Review by Jim Scott
The main point is that it was a great show. Bob was in fine voice and
even finer spirits so that though he chose to concentrate on material
from the mid sixties, as is his prerogative, the overall effect was
tremendous. From the start Dylan was engaged both with his group and
with his audience and, at least by his own recent standards,
inter-reacted a lot with the latter.
Fans all know that apart from extremely rare visits to "Scottish"
universities and Irish children’s hospitals as well as regularly
visiting seedy clubs where punk groups play, Bob doesn't get out a lot
on his never ending tour. As a result he misses some amazing sights.
In a fleeting visit to Valencia for the show, 3 hours were enough to
take in the fact that the river around the city centre was diverted 40
years ago to avoid repeated floods, to view the military headquarters
where one of the leaders of the attempted coup in 1981 ordered his tanks
onto the streets, to visit the exquisite rococco church of San Juan del
Hospital where the preparations for the Papal visit next day were in
full swing and where the sight of exquisitely dressed penitents queing
in droves for confession was one I hadn’t seen so fully since St
Laurence’s Drumchapel circa 1963. Though the dress code there was very
different indeed) The Valencia evidence does suggest that the Catholic
church in Europe will soon be 99% female, 100% middle class and 101%
Opus Dei. There was time as well for spotting in the main square 1 of
only 2 “half heads of state” in the world, the Bishop of Seu d'Urgell
who is co-prince of Andorra. To cap it all, when we got back to the park
where the show took place, we found that the Spanish army had erected a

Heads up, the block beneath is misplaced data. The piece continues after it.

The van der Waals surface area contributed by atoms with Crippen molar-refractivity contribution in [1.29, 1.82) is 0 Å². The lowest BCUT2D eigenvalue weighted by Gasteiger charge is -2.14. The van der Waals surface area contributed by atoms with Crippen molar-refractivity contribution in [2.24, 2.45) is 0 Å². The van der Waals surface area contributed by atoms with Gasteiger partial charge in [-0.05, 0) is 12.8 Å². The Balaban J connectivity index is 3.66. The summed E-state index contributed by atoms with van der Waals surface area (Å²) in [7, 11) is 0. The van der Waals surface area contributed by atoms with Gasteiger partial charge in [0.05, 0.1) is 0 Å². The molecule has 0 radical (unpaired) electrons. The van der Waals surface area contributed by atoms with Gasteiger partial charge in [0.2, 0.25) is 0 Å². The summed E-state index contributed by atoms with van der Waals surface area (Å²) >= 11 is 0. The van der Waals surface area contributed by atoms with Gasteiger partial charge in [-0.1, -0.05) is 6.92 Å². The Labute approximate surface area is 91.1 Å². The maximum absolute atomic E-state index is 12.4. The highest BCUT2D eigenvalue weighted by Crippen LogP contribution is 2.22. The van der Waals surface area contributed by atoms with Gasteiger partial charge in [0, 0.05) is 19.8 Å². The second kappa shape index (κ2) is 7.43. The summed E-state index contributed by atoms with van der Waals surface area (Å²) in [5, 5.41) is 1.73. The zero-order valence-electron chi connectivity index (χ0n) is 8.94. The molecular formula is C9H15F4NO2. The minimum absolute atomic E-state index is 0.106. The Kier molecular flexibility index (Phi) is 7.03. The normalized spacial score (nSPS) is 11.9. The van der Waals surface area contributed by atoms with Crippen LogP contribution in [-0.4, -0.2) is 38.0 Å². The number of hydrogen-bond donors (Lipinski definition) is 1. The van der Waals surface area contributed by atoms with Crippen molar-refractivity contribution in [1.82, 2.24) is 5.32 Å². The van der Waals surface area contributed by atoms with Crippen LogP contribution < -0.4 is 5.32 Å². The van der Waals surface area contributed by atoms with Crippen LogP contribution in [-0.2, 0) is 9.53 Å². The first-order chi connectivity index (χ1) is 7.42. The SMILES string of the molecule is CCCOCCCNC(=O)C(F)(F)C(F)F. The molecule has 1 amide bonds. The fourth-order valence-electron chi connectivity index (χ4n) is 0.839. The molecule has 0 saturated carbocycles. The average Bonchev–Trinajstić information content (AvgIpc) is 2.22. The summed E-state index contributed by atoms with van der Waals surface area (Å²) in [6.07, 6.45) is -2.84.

tent right outside the main entrance. Maybe they knew something we
didn't. But apparently Bob didn’t see any of this.
I think the set list was very similar to the night before in Cap Roig,
though he didn't repeat Summer Days and he did do Tom Thumb’s Blues.
Maggie's Farm opened the show in great style, Dylan's voice was very
strong indeed and reasonably tuneful too. Times are a' changing
certainly impressed me. He seemed to sing the song as if he believed
every word. Likewise, later in the set, with Masters of War. In the past
I have heard him sing these, and many others, and come to the sad
conclusion that he was only going through the motions but I certainly
didn’t feel so tonight. But it is chastening to remember how old these
songs, the singer and this listener are. And just how little things have
changed in the intervening 40 years.
Down along the cove was done very well. I don’t agree with the
criticisms I have read here of Memphis Blues. It was also great. Tom
Thumb’s Blues too. Surely there are few more exquisite lines than the
couplet “ I started out on Burgundy…”
Positively 4th street was a treat. Musically. Though the question of
repeating the bile after all these years is an interesting one. Does he
still feel like that or is he just singing a song? I wanted (and believe
that I got) the former “above” yet I hope for the latter “now”.
Was it just my imagination or did the audience react with noticeable
coolness to Tweedle Dum? Why is the song so reviled here? Is it because
we don’t understand it? Ricks doesn’t even mention it. So no hope of
Girl from the north country was one of the least satisfying songs for
me. He uses a new tune which I have heard him use before but which sadly
I don’t much like.
As for the band. I have no problems and no complaints.
The 2 closing songs were performed with enormous verve and style. Show